Link to additional detailed information regarding the legislation on the ITUC website here
Employers use court decision to undermine trade union rights: Although freedom of association is protected in law, in practice this is undermined by a 2008 decision of the Accra High Court concerning Ghana Telecommunications Limited (GT) to the effect that employers could hire and fire without giving any reasons for the termination of employment. After the ruling the Ghana Trades Union Congress (TUC) warned that some employers were using it to get rid of so-called troublesome workers and unionists.
Persistent violations in EPZ: Some employers in the export processing zones (EPZ) have persistently resisted the unionisation of their employees, despite the protection provided by the 2003 Labour Act. Blue Skies Products (Gh) Ltd (a subsidiary of Blue Skies Holdings UK), an EPZ fruit processing company that employs over one thousand workers, has consistently refused to recognise its workers' union the Food and Allied Workers Union (FAWU).
Employer intolerance of trade unions: Many employers have a policy of zero tolerance for trade unions. Workers who attempt to form or join a trade union are intimidated and dismissed. Some employers include anti-union clauses in their employment contracts.
Informal sector and domestic workers – a large, unprotected workforce: An estimated 85% of Ghanaian workers are employed in the informal sector, where the implementation of labour laws is patchy, and workers are often unaware of their labour and trade union rights. The sector includes domestic workers, mainly women, who constitute a particularly vulnerable and low paid workforce, hidden behind closed doors, whose rights are not provided for in labour legislation. There was good news for domestic workers during the year however when the government established a Task Force to to develop a Draft National Policy Document on Decent Work for domestic workers.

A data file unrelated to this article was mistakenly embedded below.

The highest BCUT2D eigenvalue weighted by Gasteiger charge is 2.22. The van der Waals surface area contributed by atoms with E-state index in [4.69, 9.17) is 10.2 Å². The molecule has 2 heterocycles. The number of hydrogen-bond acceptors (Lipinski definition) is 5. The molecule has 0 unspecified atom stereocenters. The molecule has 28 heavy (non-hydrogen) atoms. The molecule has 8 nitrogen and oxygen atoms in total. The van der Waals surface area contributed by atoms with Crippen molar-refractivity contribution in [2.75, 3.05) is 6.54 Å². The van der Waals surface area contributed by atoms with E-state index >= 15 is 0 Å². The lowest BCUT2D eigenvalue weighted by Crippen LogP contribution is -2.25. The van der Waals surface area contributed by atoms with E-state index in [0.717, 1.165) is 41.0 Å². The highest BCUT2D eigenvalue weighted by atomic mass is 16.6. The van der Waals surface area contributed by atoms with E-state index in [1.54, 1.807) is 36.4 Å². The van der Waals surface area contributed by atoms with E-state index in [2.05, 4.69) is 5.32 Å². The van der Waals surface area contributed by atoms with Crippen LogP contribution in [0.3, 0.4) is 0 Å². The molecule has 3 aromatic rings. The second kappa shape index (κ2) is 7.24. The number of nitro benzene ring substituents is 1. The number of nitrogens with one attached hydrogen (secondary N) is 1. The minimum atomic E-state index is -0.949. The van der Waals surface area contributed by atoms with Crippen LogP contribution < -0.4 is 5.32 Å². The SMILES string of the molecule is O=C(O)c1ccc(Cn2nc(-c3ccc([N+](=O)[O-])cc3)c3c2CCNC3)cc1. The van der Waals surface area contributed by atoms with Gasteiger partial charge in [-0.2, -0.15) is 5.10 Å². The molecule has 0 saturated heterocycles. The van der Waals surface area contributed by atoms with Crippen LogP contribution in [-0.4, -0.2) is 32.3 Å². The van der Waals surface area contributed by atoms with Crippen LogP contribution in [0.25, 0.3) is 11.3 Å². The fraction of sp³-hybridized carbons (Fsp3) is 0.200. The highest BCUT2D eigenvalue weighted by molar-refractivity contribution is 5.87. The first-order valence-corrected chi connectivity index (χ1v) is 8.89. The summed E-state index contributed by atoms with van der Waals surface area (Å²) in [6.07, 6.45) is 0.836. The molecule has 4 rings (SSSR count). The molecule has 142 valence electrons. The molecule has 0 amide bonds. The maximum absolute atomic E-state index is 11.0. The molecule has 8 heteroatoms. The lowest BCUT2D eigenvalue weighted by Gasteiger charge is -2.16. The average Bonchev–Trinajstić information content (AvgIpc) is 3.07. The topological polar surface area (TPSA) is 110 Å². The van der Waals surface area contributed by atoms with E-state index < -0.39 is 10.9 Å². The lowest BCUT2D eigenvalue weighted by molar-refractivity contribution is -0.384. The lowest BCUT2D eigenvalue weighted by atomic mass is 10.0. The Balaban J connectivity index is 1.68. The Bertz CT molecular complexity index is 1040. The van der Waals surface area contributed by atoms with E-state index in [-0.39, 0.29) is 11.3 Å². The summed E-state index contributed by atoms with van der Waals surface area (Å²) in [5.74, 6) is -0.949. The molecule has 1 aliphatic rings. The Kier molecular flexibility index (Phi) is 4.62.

Police use excessive violence against protesting teachers: The National Association of Graduate Teachers (NAGRAT) condemned the use of brutal force by police on some of its members. On 11 March, police fired tear-gas at teachers who were marching towards the Ministry of Information where teachers' leaders were in a meeting with Government stakeholders to discuss discrepancies in their salaries. One of the leaders of the demonstrators, Ernest Opoku, said as they approached the Ministry, the police officers accosted them and started firing tear-gas and beating up some of them without provocation. A police commander claimed the police had to fire tear gas because the crowd was getting out of control, but NAGRAT issued a statement complaining that the use of force was excessive. The Deputy Minister for Education later apologised to teachers for the incident.